Re: [asa] Random and design

From: Don Winterstein <dfwinterstein@msn.com>
Date: Mon Dec 04 2006 - 11:26:45 EST

Randy,

Apparently no one responded to this; but the questions you raise concern me from time to time, so I'll make a quick response to your point 3.

God could influence how the world evolves by manipulating events in the many cases where many possible outcomes are allowed by QM. The appeal of this kind of manipulation is that it would give God a chance to shape development without violating any known law of science. Apart from scriptural accounts we have no widely accepted indication that scientific laws have ever been violated.

Would such divine manipulation ever show up in scientific data? I say no for two reasons: First, scientists have measured a negligibly small number of such QM outcomes, and none at all before the 20th century. Manipulated events could be happening all the time all over the place, but chances are slim that scientists would have measured any of them. Second--and more important--no manipulated event could be identified as manipulated. That is, as long as the outcome fit within its probability distribution, it would violate no law and hence no one could say whether it had been manipulated or not. Probability distributions for many kinds of QM events allow for infinitudes of possibilities; a scientist could never say one of those possibilities had been manipulated while another had not; yet God with foreknowledge could make small decisions that could presumably add up to big consequences.

Scriptures clearly indicate that God has manipulated events in ways that violate laws of science (e.g., Christ's resurrection; changing water into wine). I believe that God can and does violate laws of science, and card-carrying Christians must acknowledge as much. How often God does so, or whether some of the reported biblical miracles may not have happened as described, is unknown. Those who believe in the power of prayer commonly think God intervenes a lot--as I do, also.

It's easy to see miracles where none occurred, so it's important to interpret with discipline. (But some people are so "disciplined" they wouldn't acknowledge a miracle staring them in the face.)

Don

  ----- Original Message -----
  From: Randy Isaac<mailto:randyisaac@adelphia.net>
  To: asa@calvin.edu<mailto:asa@calvin.edu>
  Sent: Sunday, November 26, 2006 5:22 PM
  Subject: Re: [asa] Random and design

  Sorry for the lapse in responding. I was away for a few days for the ASA council meeting and then the holidays were upon us.
  Yes, I wasn't clear enough in my comments. I was trying to make several points and got them a bit confused. Let me try again.
  Meanwhile, this thread seems to have gone in a very different direction.

  1) I didn't mean to downplay the hermeneutical challenges. They are indeed significant, I just felt others were even greater. But if you consider "Adam's rib" in the broader sense of the definition of human beings and the Fall, I certainly agree that TE has a major challenge. But other perspectives haven't solved it all either.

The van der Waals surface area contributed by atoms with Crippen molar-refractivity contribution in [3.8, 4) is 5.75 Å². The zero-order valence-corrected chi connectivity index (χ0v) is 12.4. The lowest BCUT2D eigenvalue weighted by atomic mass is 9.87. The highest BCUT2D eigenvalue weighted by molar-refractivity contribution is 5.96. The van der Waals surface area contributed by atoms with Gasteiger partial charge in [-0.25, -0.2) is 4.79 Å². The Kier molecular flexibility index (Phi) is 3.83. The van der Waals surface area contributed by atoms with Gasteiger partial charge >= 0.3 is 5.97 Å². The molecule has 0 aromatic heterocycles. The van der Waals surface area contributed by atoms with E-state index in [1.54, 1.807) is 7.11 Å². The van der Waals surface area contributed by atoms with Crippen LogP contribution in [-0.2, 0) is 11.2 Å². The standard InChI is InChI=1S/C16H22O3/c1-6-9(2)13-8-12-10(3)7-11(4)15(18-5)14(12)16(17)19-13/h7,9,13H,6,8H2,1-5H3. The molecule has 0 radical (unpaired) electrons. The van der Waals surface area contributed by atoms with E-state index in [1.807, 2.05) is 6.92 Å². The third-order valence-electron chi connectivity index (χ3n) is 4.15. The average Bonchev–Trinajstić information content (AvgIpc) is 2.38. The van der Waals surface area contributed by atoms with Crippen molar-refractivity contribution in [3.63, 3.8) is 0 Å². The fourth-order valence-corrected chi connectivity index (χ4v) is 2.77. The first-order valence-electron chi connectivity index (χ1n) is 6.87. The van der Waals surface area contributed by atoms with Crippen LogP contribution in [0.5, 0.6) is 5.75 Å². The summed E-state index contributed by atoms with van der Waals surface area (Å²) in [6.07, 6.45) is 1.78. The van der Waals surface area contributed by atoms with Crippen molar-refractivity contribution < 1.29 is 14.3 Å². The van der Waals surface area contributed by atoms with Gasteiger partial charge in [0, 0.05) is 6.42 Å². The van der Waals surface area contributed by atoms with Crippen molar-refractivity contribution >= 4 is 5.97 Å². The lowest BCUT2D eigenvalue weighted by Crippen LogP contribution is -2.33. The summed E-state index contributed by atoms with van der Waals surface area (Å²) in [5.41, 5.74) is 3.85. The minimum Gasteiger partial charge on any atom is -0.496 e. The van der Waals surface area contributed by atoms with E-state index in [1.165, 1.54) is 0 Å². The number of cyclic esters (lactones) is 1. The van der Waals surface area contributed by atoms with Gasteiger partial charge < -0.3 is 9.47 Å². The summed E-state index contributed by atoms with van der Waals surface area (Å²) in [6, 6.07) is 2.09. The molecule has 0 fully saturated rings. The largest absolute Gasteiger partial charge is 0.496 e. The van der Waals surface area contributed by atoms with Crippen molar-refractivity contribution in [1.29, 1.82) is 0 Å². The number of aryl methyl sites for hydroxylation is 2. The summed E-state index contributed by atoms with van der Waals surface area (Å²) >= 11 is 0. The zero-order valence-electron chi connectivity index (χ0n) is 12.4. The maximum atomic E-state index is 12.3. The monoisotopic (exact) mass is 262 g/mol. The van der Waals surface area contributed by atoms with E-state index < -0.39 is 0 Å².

2) Yes, I believe God guides and directs every phenomenon whether or not it is determined to be "random" scientifically. He works his purposes through every action whether or not we can describe it mathematically or describe the immediate cause. I'm therefore bothered by the attempt to limit God's guidance, or our understanding of it, to the realm of random probabilities. Perhaps I've misunderstood Ken Miller or Bob Russell but they seem to confine God's providential action to the cloak of quantum probabilities. My concern is, what does it really mean to say that God guides nature through random quantum probabilities? Russell admits, in his chapter in "Perspectives on an Evolving Creation," that it is only in an "irreversible interaction" when the wave function collapses to a particular value. And that's where he seems to see God's opportunity to guide nature. Is nature really set up to evolve on the basis of a long series of intricately designed "Schrodinger's cat-like" arrangements whereby a unique quantum event determines a macroscopic state of life or death? I'm not convinced but maybe it is.

  3) Back to the original point that started all this. What I was trying to say is that if God's guidance were carried out by influencing such quantum probabilities, it seems that we should, at least in principle, be able to detect a deviation from the predicted distribution function. Then an absence of such deviation would indicate a lack of such guidance. Personally, I think it's not right to see God's guidance only in the quantum probability functions. All natural phenomena are at his command and he carries out his will in any way he chooses.

  4) But that leaves us back in a mechanistic type of world where, as far as we can determine, nature proceeds through time on a trajectory that we can, in principle, articulate as a solution to Schrodinger's equation. It's not surprising that many people see this as tantamount to Deism. Many, if not most, people believe God's role is a bit different--at least when it comes to answering their prayers.

  Randy

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Received on Mon Dec 4 11:27:24 2006

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